Skip to main content
Complete Olympic Games coverage at your fingertips
Your inside track on the Olympic Games
Enjoy unlimited digital access
$1.99
per week for 24 weeks
Complete Olympic Games coverage at your fingertips
Your inside track onthe Olympics Games
$1.99
per week
for 24 weeks
// //

Quebec Premier Francois Legault speaks to the media in Montreal, on Jan. 11, 2021.

Ryan Remiorz/The Canadian Press

Quebec Premier Francois Legault is calling on the federal government to ban all non-essential flights to Canada.

Legault said Tuesday he’s worried that people travelling to vacation destinations will bring new variants of COVID-19 back to the province.

While the premier said it may be difficult to determine which flights are essential, he said it’s clear that flights to sun destinations are non-essential.

Story continues below advertisement

His comments came after Prime Minister Justin Trudeau earlier in the day urged Canadians to cancel any plans they have for an international trip in the near future. Trudeau warned the federal government could at any time, and without warning, enforce new restrictions on travellers returning to Canada.

Quebec on Tuesday revised its COVID-19 vaccination schedule as a result of the expected slowdown in Pfizer-BioNTech vaccine shipments.

The Health Department said it would lower its target of administering 250,000 doses by Feb. 8, to 225,000 doses, adding it expects to have received 1,203,100 doses of approved vaccine by March 29.

Last week, Canada learned production of the Pfizer-BioNTech vaccine would be reduced over the next month in order for Pfizer to expand its facilities.

Quebec says it will maintain its plan to deliver booster shots within 90 days of the first injection.

The vaccination announcement came as public health authorities in the province reported the lowest number of new infections in a single day since early December.

Quebec today reported 1,386 new cases of COVID-19 Tuesday and 55 additional deaths linked to the virus, including 16 deaths within the preceding 24 hours.

Story continues below advertisement

The number of hospitalizations rose by nine from the day before to 1,500, the Health Department said, while the number of people in intensive care declined by five from the previous day, to 212.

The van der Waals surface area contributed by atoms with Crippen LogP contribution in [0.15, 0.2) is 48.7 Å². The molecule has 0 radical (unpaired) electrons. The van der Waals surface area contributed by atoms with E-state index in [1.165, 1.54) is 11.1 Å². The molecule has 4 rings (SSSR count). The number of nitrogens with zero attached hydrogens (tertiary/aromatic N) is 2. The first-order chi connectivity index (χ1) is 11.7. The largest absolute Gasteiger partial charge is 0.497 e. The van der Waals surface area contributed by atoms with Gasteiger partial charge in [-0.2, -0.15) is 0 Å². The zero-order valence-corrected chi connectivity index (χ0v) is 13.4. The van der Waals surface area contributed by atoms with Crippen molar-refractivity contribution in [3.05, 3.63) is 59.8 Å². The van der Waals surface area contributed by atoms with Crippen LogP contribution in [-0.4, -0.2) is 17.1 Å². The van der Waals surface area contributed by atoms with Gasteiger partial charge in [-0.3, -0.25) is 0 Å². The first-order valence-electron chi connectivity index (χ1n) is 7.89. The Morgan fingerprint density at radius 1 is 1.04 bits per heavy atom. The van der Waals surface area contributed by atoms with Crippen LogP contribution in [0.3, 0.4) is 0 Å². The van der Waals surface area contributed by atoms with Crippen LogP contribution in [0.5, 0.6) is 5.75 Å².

Quebec has reported 245,734 confirmed cases of COVID-19 and 9,142 deaths linked to the novel coronavirus since the beginning of the pandemic.

Health Minister Christian Dube on Monday boasted the province had met its target of vaccinating 75 per cent of long-term care residents, with the remainder expected to be inoculated by Jan. 25.

Officials say people living in private seniors residences across the province are next in line to receive a COVID-19 vaccine.

Dr. Kanna Vela has been treating COVID-19 patients in emergency departments in Ajax and Scarborough, Ontario for nearly 10 months. She lived apart from her family at the onset of the coronavirus pandemic. Receiving her first dose of the Pfizer-BioNTech vaccine in late December has given Dr. Vela some hope for the months ahead as hospitals struggle to care for the rise in COVID-19 cases.

Sign up for the Coronavirus Update newsletter to read the day’s essential coronavirus news, features and explainers written by Globe reporters and editors.

Your Globe

Build your personal news feed

  1. Follow topics and authors relevant to your reading interests.
  2. Check your Following feed daily, and never miss an article. Access your Following feed from your account menu at the top right corner of every page.

Follow topics related to this article:

View more suggestions in Following Read more about following topics and authors
Report an error
Due to technical reasons, we have temporarily removed commenting from our articles. We hope to have this fixed soon. Thank you for your patience. If you are looking to give feedback on our new site, please send it along to feedback@globeandmail.com. If you want to write a letter to the editor, please forward to letters@globeandmail.com.

Welcome to The Globe and Mail’s comment community. This is a space where subscribers can engage with each other and Globe staff. Non-subscribers can read and sort comments but will not be able to engage with them in any way. Click here to subscribe.

If you would like to write a letter to the editor, please forward it to letters@globeandmail.com. Readers can also interact with The Globe on Facebook and Twitter .

Welcome to The Globe and Mail’s comment community. This is a space where subscribers can engage with each other and Globe staff. Non-subscribers can read and sort comments but will not be able to engage with them in any way. Click here to subscribe.

If you would like to write a letter to the editor, please forward it to letters@globeandmail.com. Readers can also interact with The Globe on Facebook and Twitter .

Welcome to The Globe and Mail’s comment community. This is a space where subscribers can engage with each other and Globe staff.

We aim to create a safe and valuable space for discussion and debate. That means:

  • Treat others as you wish to be treated
  • Criticize ideas, not people
  • Stay on topic
  • Avoid the use of toxic and offensive language
  • Flag bad behaviour

If you do not see your comment posted immediately, it is being reviewed by the moderation team and may appear shortly, generally within an hour.

We aim to have all comments reviewed in a timely manner.

Comments that violate our community guidelines will not be posted.

UPDATED: Read our community guidelines here

Discussion loading ...

To view this site properly, enable cookies in your browser. Read our privacy policy to learn more.
How to enable cookies